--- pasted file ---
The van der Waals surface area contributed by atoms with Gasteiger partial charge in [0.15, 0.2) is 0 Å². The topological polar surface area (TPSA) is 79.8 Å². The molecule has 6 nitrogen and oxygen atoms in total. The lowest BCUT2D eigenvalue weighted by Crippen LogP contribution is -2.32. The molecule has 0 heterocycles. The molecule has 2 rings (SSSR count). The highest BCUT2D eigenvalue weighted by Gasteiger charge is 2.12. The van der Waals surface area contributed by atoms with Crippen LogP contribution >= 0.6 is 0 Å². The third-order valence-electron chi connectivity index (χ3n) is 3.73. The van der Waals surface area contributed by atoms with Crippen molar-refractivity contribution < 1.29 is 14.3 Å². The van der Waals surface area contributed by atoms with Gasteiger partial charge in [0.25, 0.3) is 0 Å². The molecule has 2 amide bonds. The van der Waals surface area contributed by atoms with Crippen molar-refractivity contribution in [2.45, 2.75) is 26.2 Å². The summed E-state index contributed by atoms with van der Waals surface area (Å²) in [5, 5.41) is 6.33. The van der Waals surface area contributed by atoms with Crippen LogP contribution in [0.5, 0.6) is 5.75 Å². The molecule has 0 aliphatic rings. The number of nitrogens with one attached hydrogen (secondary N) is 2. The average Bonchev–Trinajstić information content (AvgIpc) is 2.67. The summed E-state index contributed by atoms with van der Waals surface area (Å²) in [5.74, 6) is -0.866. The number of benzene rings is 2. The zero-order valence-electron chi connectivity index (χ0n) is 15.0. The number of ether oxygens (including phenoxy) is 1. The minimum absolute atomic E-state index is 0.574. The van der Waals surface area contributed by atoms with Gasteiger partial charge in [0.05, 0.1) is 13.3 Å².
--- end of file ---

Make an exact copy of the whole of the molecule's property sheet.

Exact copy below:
The van der Waals surface area contributed by atoms with Gasteiger partial charge in [0.15, 0.2) is 0 Å². The topological polar surface area (TPSA) is 79.8 Å². The molecule has 6 nitrogen and oxygen atoms in total. The lowest BCUT2D eigenvalue weighted by Crippen LogP contribution is -2.32. The molecule has 0 heterocycles. The molecule has 2 rings (SSSR count). The highest BCUT2D eigenvalue weighted by Gasteiger charge is 2.12. The van der Waals surface area contributed by atoms with Crippen LogP contribution >= 0.6 is 0 Å². The third-order valence-electron chi connectivity index (χ3n) is 3.73. The van der Waals surface area contributed by atoms with Crippen molar-refractivity contribution < 1.29 is 14.3 Å². The van der Waals surface area contributed by atoms with Gasteiger partial charge in [0.25, 0.3) is 0 Å². The molecule has 2 amide bonds. The van der Waals surface area contributed by atoms with Crippen molar-refractivity contribution in [2.45, 2.75) is 26.2 Å². The summed E-state index contributed by atoms with van der Waals surface area (Å²) in [5, 5.41) is 6.33. The van der Waals surface area contributed by atoms with Crippen LogP contribution in [0.5, 0.6) is 5.75 Å². The molecule has 0 aliphatic rings. The number of nitrogens with one attached hydrogen (secondary N) is 2. The average Bonchev–Trinajstić information content (AvgIpc) is 2.67. The summed E-state index contributed by atoms with van der Waals surface area (Å²) in [5.74, 6) is -0.866. The number of benzene rings is 2. The zero-order valence-electron chi connectivity index (χ0n) is 15.0. The number of ether oxygens (including phenoxy) is 1. The minimum absolute atomic E-state index is 0.574. The van der Waals surface area contributed by atoms with Gasteiger partial charge in [0.05, 0.1) is 13.3 Å².